John Scofield Performs 'Quiet And Loud Jazz' Scofield's albums Loud Jazz and Quiet were both genuine expressions of his flexible musical personality. In this program, he performs a retrospective that bridges the difference.

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John Scofield Performs 'Quiet And Loud Jazz'WBGO and Jazz At Lincoln Center

John Scofield Performs 'Quiet And Loud Jazz'

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Almost exactly 30 years ago, guitarist John Scofield recorded an album he evocatively titled Loud Jazz. Not quite a decade later, he made one called Quiet. Both albums were statements of intent, widely embraced and justly acclaimed. And despite the obvious differences between the two, both were genuine expressions of Scofield's musical personality, which has always been more flexible than those extreme dynamic markings would seem to suggest.

Scofield, of course, is one of the most prolific and admired jazz musicians of his generation, an ace with boppish phraseology as well as bluesy inflection. He's 65 now, and by some measures you could even say he's at the height of his career.

He won two Grammy awards this year for his most recent solo album, Country For Old Men. He also won one in 2016, for his previous release, Past Present. He's currently on the road with Hudson, an all-star collective whose other members — drummer Jack DeJohnette, keyboardist John Medeski and bassist Larry Grenadier — share his willingness to split the difference between lyrical grace and circuitous groove. (The group just released a self-titled debut, so don't be shocked if there's yet another nomination in the works.)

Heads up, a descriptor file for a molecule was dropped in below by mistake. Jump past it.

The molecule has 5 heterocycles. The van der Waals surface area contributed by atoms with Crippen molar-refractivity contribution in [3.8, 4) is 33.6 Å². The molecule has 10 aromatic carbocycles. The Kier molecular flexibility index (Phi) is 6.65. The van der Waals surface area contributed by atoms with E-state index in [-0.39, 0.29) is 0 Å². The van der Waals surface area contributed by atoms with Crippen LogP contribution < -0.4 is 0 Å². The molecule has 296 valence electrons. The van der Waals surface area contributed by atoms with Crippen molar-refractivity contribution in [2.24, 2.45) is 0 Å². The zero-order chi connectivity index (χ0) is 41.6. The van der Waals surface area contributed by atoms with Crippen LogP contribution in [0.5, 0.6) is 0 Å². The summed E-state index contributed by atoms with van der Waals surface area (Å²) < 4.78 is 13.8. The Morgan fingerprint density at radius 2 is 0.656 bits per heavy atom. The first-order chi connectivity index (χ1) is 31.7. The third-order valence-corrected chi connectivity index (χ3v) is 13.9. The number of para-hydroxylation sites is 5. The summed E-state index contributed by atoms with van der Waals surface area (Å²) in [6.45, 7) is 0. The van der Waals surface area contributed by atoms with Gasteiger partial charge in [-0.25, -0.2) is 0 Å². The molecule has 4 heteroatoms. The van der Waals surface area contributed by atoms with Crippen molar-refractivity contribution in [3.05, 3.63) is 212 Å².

Jazz Night In America caught up with Scofield this past spring, just before he played a concert called "Quiet And Loud Jazz" in Jazz at Lincoln Center's Appel Room. One portion of the night featured a reunion of the Loud Jazz crew, with partners like bassist Gary Grainger and drummer Dennis Chambers. Another portion recreated the chamber arrangements from Quiet, with Scofield's longtime foil Joe Lovano standing in for Wayne Shorter on saxophones.

The idea was to both acknowledge and bridge the distance between the two disparate albums, which might have been more difficult were it not for Scofield's sly consistency. "It's not like other famous jazz musicians, where their style changes, you know, decade to decade," says Jim Beard, the veteran keyboardist on hand for the Loud Jazz half of the concert. "He sounds very similar to what he sounded like, you know, 30 years ago. I don't think he sounds that different. And it's just such a strong personal style that that's amazing."

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